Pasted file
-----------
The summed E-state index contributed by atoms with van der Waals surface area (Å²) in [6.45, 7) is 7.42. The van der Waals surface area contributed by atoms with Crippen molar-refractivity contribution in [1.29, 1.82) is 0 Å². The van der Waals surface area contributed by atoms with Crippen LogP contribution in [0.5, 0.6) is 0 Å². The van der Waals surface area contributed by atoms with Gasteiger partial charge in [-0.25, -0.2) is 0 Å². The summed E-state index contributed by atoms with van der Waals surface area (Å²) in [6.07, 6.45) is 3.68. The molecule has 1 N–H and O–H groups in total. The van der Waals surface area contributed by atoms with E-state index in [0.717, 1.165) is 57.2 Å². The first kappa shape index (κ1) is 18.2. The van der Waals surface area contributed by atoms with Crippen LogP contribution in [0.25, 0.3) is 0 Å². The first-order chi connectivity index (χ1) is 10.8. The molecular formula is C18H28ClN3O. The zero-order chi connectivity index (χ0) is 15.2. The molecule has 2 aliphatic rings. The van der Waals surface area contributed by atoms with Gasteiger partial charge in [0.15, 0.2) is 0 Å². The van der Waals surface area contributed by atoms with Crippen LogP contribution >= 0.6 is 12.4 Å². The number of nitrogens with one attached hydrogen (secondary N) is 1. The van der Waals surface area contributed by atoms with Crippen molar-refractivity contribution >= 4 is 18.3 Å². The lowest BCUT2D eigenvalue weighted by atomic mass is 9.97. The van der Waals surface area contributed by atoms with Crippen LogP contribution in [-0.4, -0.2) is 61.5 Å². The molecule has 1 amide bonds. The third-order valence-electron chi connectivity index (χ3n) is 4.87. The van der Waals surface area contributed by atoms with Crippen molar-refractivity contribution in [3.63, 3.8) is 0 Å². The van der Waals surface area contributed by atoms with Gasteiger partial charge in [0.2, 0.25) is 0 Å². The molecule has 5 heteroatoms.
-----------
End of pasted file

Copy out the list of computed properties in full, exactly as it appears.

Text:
The summed E-state index contributed by atoms with van der Waals surface area (Å²) in [6.45, 7) is 7.42. The van der Waals surface area contributed by atoms with Crippen molar-refractivity contribution in [1.29, 1.82) is 0 Å². The van der Waals surface area contributed by atoms with Crippen LogP contribution in [0.5, 0.6) is 0 Å². The van der Waals surface area contributed by atoms with Gasteiger partial charge in [-0.25, -0.2) is 0 Å². The summed E-state index contributed by atoms with van der Waals surface area (Å²) in [6.07, 6.45) is 3.68. The molecule has 1 N–H and O–H groups in total. The van der Waals surface area contributed by atoms with E-state index in [0.717, 1.165) is 57.2 Å². The first kappa shape index (κ1) is 18.2. The van der Waals surface area contributed by atoms with Crippen LogP contribution in [0.25, 0.3) is 0 Å². The first-order chi connectivity index (χ1) is 10.8. The molecular formula is C18H28ClN3O. The zero-order chi connectivity index (χ0) is 15.2. The molecule has 2 aliphatic rings. The van der Waals surface area contributed by atoms with Gasteiger partial charge in [0.15, 0.2) is 0 Å². The van der Waals surface area contributed by atoms with Crippen LogP contribution >= 0.6 is 12.4 Å². The number of nitrogens with one attached hydrogen (secondary N) is 1. The van der Waals surface area contributed by atoms with Crippen molar-refractivity contribution >= 4 is 18.3 Å². The lowest BCUT2D eigenvalue weighted by atomic mass is 9.97. The van der Waals surface area contributed by atoms with Crippen LogP contribution in [-0.4, -0.2) is 61.5 Å². The molecule has 1 amide bonds. The third-order valence-electron chi connectivity index (χ3n) is 4.87. The van der Waals surface area contributed by atoms with Crippen molar-refractivity contribution in [3.63, 3.8) is 0 Å². The van der Waals surface area contributed by atoms with Gasteiger partial charge in [0.2, 0.25) is 0 Å². The molecule has 5 heteroatoms.